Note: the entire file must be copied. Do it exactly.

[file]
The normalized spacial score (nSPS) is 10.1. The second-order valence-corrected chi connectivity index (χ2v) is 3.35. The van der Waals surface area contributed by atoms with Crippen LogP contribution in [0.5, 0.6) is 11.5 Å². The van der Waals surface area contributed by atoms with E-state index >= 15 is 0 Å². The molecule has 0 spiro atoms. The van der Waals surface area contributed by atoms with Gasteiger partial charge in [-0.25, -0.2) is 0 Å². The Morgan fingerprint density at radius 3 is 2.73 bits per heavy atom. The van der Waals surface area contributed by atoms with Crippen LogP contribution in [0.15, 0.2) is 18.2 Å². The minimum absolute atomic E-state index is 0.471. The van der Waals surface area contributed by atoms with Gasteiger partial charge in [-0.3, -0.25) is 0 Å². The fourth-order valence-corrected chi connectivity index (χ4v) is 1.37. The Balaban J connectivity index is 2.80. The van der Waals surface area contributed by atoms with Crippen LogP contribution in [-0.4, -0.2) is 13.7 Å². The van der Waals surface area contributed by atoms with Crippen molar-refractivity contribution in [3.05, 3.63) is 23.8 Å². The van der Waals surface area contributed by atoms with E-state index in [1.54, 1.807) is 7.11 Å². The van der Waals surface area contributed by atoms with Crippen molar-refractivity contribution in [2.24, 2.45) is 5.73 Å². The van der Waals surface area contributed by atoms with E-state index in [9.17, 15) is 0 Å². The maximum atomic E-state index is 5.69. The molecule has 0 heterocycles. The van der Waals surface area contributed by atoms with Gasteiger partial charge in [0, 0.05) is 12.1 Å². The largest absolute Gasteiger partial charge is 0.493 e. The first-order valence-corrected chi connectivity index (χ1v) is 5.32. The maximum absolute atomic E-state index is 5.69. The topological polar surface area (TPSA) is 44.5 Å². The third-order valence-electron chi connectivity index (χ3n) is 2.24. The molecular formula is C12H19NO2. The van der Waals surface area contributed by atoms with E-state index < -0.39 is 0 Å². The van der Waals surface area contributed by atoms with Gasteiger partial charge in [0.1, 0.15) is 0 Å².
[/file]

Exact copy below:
The normalized spacial score (nSPS) is 10.1. The second-order valence-corrected chi connectivity index (χ2v) is 3.35. The van der Waals surface area contributed by atoms with Crippen LogP contribution in [0.5, 0.6) is 11.5 Å². The van der Waals surface area contributed by atoms with E-state index >= 15 is 0 Å². The molecule has 0 spiro atoms. The van der Waals surface area contributed by atoms with Gasteiger partial charge in [-0.25, -0.2) is 0 Å². The Morgan fingerprint density at radius 3 is 2.73 bits per heavy atom. The van der Waals surface area contributed by atoms with Crippen LogP contribution in [0.15, 0.2) is 18.2 Å². The minimum absolute atomic E-state index is 0.471. The van der Waals surface area contributed by atoms with Gasteiger partial charge in [-0.3, -0.25) is 0 Å². The fourth-order valence-corrected chi connectivity index (χ4v) is 1.37. The Balaban J connectivity index is 2.80. The van der Waals surface area contributed by atoms with Crippen LogP contribution in [-0.4, -0.2) is 13.7 Å². The van der Waals surface area contributed by atoms with Crippen molar-refractivity contribution in [3.05, 3.63) is 23.8 Å². The van der Waals surface area contributed by atoms with E-state index in [1.54, 1.807) is 7.11 Å². The van der Waals surface area contributed by atoms with Crippen molar-refractivity contribution in [2.24, 2.45) is 5.73 Å². The van der Waals surface area contributed by atoms with E-state index in [9.17, 15) is 0 Å². The maximum atomic E-state index is 5.69. The molecule has 0 heterocycles. The van der Waals surface area contributed by atoms with Gasteiger partial charge in [0, 0.05) is 12.1 Å². The largest absolute Gasteiger partial charge is 0.493 e. The first-order valence-corrected chi connectivity index (χ1v) is 5.32. The maximum absolute atomic E-state index is 5.69. The topological polar surface area (TPSA) is 44.5 Å². The third-order valence-electron chi connectivity index (χ3n) is 2.24. The molecular formula is C12H19NO2. The van der Waals surface area contributed by atoms with E-state index < -0.39 is 0 Å². The van der Waals surface area contributed by atoms with Gasteiger partial charge in [0.1, 0.15) is 0 Å².